Seminar: the things of conflict; a Religious Studies perspective

28 November 2019

Seminar: the things of conflict; a Religious Studies perspective, at Utrecht University.

Dates: Thursday 28 and Friday 29 November

From Terry Jones, barbecuing a Quran in 2010 and uploading his action unto YouTube, to the black and orange gear marking political difference between executioners and victims in the beheading-video of 21 Copts in 2015; from the material visibility of martyrdom in Iran and Lebanon to messianic matter in representations of victimhood in Serbia, ‘things’ disclose, create and contest specific conflict-positions and conflict-frames. But while ‘things’ are often at the core of violent conflict and expose, create and contest perspectives on (national, religious, communal) identity, not much attention has been given yet to ‘what matter does’ within (representations of) conflict.

This mini-seminar will focus on how and what ‘things’ perform in violent conflict and ask how religious groups and communities can be studied from this specific perspective.

During this seminar, we will approach violent conflict by analyzing ‘things’ as a key to understand conflict-positions. The following questions are leading: How do religious actors engage and mobilize ‘things’to physically and symbolically position themselves in conflict situations? Does conflict play a role in the ‘sacred-making’ of things? What role do specific portrayals of human bodies and attunements of the senses have in violent conflict? How do persistent material symbols of religious traditions mediate ‘presence’ (of divinity/ies, spirits, powers) within conflict situations? How and why are contestations of ‘images’ understood as offensive or blasphemious? How do digital technologies shape and reshape conflict-matter?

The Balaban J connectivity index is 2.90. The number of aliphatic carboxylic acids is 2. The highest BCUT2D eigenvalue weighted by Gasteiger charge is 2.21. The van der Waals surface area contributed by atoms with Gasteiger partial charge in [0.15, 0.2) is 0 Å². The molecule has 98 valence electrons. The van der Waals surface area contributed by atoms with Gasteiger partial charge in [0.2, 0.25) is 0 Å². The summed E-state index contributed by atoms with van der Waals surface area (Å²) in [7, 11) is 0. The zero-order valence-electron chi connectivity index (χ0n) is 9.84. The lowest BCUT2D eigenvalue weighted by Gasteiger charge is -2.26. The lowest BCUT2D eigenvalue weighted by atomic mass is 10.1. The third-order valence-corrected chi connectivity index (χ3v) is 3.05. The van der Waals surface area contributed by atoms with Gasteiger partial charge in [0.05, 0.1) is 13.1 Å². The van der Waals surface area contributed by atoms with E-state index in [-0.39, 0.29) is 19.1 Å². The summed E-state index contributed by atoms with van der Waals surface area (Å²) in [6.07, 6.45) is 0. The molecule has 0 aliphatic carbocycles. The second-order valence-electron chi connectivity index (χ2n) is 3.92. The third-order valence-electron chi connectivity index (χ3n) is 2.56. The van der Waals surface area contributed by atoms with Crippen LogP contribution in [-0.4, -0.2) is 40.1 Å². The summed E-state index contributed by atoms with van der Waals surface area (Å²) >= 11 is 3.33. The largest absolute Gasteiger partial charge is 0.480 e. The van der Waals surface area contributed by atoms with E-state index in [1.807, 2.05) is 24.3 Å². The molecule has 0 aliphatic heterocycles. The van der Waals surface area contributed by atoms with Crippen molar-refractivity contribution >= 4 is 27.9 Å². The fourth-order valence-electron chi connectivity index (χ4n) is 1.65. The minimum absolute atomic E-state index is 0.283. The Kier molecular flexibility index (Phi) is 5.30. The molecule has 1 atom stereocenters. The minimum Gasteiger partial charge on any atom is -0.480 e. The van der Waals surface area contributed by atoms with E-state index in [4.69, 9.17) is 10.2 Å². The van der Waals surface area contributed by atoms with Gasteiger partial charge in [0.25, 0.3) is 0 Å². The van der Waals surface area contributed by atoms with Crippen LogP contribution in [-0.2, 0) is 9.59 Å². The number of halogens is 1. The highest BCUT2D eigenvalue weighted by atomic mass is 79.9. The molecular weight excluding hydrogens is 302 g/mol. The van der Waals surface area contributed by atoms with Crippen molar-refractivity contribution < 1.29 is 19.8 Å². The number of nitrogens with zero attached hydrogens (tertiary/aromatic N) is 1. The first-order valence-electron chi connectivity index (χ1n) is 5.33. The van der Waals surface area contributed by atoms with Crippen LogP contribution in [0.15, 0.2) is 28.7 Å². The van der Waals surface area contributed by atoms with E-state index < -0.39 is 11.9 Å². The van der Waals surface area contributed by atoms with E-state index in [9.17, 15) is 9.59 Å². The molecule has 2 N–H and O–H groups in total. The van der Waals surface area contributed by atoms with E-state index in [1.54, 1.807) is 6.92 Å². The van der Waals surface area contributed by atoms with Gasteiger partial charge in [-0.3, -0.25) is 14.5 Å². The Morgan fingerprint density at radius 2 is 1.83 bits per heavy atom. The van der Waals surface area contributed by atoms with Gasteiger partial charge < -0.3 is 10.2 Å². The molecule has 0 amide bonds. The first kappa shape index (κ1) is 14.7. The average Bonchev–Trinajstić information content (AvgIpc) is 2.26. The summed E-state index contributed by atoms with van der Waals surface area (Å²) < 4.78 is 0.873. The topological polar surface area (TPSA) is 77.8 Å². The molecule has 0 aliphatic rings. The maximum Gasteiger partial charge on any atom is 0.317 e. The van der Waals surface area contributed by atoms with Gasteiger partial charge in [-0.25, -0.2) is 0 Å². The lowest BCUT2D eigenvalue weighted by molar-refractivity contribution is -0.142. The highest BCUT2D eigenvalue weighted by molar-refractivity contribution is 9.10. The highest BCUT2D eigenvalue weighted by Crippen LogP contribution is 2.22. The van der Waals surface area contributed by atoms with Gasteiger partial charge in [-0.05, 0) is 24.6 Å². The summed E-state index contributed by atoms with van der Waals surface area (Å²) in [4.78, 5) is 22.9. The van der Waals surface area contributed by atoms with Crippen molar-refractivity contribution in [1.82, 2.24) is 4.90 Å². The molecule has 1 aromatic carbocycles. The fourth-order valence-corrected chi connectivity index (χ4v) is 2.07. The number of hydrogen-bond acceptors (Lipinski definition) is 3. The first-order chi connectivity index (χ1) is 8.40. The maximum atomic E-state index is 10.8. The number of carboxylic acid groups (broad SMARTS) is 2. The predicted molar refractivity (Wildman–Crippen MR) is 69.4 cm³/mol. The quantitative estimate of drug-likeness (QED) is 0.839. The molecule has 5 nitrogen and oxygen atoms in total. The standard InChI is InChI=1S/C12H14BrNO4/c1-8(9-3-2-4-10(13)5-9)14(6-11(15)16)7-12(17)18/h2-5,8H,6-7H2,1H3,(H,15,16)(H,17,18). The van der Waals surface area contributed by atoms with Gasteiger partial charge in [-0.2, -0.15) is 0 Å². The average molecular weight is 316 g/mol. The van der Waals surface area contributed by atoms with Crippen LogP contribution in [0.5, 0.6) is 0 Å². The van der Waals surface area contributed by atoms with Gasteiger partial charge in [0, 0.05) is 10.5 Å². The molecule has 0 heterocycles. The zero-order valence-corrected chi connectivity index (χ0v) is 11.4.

We welcome papers that address methodology, conceptual approaches or case-studies related to any of these questions. De deadline for paper proposals is due on 1 July 2019. Please send your proposal to Lucien van Liere or Erik Meinema (see below).


The aim of this seminar is to explore possible alternative (conceptual and methodological) directions in the study of religion-related violent conflict, to bring together scholars from different disciplines engaged with the study of images, material culture, conflict, radicalization and anti-radicalization, violence and terrorism, and to use the seminar as a take-off for creating a network of scholars working on related issues. The seminar is part of the ‘Religious Matters in an Entangled World’ research program.

The papers of the seminar will be published. 

For further information, please contact Lucien van Liere, or Erik Meinema,